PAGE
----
Examples of viral vector candidate vaccines in clinical development are listed in Table 6.3. Non-pathogenic
bacterial vectors have many features that make them an attractive vaccine platform. Bacterial vectors can be engineered for maximum safety (eg deletion of two or more genes from the same metabolic pathway), and to express large numbers of foreign antigens (Figure 6.5). Two key issues affecting bacterial vaccine vectors are: a) to decide whether the optimal platform should be a bacterial vaccine in its own right or a bacterial vector system to deliver exogenous www.selleckchem.com/products/ink128.html antigens; and b) to determine whether re-administration of the vector, either with the same or different target antigens, will fail because of the immune response to the bacterial vector vaccine at the time of its initial administration.
Initial assessments of the feasibility of using attenuated bacterial vectors for the delivery of foreign antigens have focused on Salmonella species. Bacterial vaccine vectors for humans, however, have been disappointing so far. It may be necessary to develop unique AZD8055 price bacterial vaccine vectors for delivering exogenous antigens, in which case the vectors can be modified to allow for re-use. For example, if immunity against the vector, which is a major impediment to vaccine re-use, is determined by antibodies against the surface structures of the bacterium (such as lipopolysaccharide [LPS]), the dedicated vaccine vector could be developed to lack expression EGFR inhibitor of LPS or to express truncated/different forms of LPS to the target, thereby avoiding priming of the immune response and allowing for re-use of the vector and/or vaccine. Some potential options for live, attenuated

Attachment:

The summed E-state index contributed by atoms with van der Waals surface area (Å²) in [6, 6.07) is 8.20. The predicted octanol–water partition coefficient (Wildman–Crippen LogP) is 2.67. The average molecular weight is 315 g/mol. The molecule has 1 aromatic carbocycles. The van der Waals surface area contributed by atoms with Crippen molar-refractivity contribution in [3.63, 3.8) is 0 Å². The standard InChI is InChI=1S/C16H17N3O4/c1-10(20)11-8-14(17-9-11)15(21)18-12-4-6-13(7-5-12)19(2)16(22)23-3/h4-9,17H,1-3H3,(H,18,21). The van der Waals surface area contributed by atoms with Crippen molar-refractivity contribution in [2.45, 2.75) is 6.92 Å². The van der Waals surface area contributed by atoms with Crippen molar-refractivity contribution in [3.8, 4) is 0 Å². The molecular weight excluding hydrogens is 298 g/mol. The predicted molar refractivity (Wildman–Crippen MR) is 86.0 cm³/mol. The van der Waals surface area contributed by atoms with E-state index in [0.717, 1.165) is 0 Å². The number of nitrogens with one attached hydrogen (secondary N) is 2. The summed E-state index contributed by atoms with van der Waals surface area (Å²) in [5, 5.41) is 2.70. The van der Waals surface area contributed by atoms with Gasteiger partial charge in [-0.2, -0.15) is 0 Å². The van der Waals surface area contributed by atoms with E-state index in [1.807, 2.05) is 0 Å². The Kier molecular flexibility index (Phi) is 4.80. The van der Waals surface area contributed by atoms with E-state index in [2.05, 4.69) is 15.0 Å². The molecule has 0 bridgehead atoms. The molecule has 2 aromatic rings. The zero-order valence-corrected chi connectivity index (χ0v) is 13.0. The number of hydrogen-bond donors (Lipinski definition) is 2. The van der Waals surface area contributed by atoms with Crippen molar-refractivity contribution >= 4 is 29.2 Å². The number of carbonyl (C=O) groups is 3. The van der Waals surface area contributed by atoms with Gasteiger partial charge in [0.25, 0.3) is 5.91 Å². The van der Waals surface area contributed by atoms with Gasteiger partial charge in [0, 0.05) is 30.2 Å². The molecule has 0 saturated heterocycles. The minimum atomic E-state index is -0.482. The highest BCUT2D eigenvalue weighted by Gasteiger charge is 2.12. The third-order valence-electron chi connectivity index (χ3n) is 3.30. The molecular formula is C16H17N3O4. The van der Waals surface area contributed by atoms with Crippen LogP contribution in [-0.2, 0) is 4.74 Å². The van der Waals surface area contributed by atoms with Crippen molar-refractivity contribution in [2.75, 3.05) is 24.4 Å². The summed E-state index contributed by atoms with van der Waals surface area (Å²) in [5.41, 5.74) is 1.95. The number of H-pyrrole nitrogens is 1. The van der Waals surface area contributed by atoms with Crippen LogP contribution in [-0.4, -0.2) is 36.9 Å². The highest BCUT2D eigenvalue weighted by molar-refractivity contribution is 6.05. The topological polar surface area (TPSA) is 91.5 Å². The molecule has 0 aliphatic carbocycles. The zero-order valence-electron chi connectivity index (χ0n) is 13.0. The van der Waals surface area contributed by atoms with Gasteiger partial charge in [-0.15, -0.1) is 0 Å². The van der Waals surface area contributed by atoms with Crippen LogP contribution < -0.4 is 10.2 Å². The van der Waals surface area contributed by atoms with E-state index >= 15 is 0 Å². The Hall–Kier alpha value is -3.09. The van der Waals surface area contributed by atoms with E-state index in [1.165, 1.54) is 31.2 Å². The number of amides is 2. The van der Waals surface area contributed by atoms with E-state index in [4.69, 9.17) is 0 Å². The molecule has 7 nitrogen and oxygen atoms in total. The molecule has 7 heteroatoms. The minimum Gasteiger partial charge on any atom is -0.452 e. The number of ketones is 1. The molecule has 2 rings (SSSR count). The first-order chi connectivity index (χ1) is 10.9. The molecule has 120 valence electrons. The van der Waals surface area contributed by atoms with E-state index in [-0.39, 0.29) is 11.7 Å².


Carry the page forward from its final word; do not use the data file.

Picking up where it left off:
bacterial vectors are shown in Table 6.4. DNA vaccines are the result of the discovery in the early 1990s that the gene, rather than the encoded protein, if delivered in an ‘expressible’ form, could induce an immune response (see Chapter 1 – Vaccine evolution). The principle behind DNA vaccines is that the antigenic molecule is produced within the host from the DNA or RNA that is injected, in contrast to more traditional vaccination where the antigen is supplied in the vaccine formulation. The gene(s) for target antigen(s) is/are usually encoded in a circular plasmid expression vector under the control of promoter sequences that direct gene expression in mammalian cells, which is achieved after injection into mammals. The DNA vaccine process can circumvent some of the major issues resulting from recombinant protein administration.